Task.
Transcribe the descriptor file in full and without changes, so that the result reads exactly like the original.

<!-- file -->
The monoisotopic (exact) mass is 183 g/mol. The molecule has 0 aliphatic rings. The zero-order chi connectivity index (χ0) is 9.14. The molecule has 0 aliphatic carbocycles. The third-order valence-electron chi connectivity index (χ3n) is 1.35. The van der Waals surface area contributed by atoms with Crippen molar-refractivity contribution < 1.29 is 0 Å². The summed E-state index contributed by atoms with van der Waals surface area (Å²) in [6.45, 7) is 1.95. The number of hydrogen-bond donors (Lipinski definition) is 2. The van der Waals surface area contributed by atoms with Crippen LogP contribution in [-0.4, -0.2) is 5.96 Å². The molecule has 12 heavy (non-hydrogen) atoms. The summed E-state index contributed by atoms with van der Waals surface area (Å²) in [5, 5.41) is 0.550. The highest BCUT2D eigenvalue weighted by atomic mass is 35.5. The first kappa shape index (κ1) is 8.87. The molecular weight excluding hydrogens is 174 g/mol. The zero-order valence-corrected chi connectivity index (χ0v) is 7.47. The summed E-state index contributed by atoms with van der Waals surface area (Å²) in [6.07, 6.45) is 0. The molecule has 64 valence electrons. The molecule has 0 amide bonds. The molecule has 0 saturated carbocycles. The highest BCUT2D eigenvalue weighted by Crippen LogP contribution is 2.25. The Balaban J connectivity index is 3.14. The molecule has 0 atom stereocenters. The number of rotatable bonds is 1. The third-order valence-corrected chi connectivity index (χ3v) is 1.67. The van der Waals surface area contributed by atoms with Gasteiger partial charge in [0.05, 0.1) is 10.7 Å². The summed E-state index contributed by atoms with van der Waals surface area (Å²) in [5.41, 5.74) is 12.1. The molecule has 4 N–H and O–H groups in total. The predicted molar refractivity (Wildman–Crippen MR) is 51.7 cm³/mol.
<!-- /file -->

The monoisotopic (exact) mass is 183 g/mol. The molecule has 0 aliphatic rings. The zero-order chi connectivity index (χ0) is 9.14. The molecule has 0 aliphatic carbocycles. The third-order valence-electron chi connectivity index (χ3n) is 1.35. The van der Waals surface area contributed by atoms with Crippen molar-refractivity contribution < 1.29 is 0 Å². The summed E-state index contributed by atoms with van der Waals surface area (Å²) in [6.45, 7) is 1.95. The number of hydrogen-bond donors (Lipinski definition) is 2. The van der Waals surface area contributed by atoms with Crippen LogP contribution in [-0.4, -0.2) is 5.96 Å². The molecule has 12 heavy (non-hydrogen) atoms. The summed E-state index contributed by atoms with van der Waals surface area (Å²) in [5, 5.41) is 0.550. The highest BCUT2D eigenvalue weighted by atomic mass is 35.5. The first kappa shape index (κ1) is 8.87. The molecular weight excluding hydrogens is 174 g/mol. The zero-order valence-corrected chi connectivity index (χ0v) is 7.47. The summed E-state index contributed by atoms with van der Waals surface area (Å²) in [6.07, 6.45) is 0. The molecule has 64 valence electrons. The molecule has 0 amide bonds. The molecule has 0 saturated carbocycles. The highest BCUT2D eigenvalue weighted by Crippen LogP contribution is 2.25. The Balaban J connectivity index is 3.14. The molecule has 0 atom stereocenters. The number of rotatable bonds is 1. The third-order valence-corrected chi connectivity index (χ3v) is 1.67. The van der Waals surface area contributed by atoms with Gasteiger partial charge in [0.05, 0.1) is 10.7 Å². The summed E-state index contributed by atoms with van der Waals surface area (Å²) in [5.41, 5.74) is 12.1. The molecule has 4 N–H and O–H groups in total. The predicted molar refractivity (Wildman–Crippen MR) is 51.7 cm³/mol.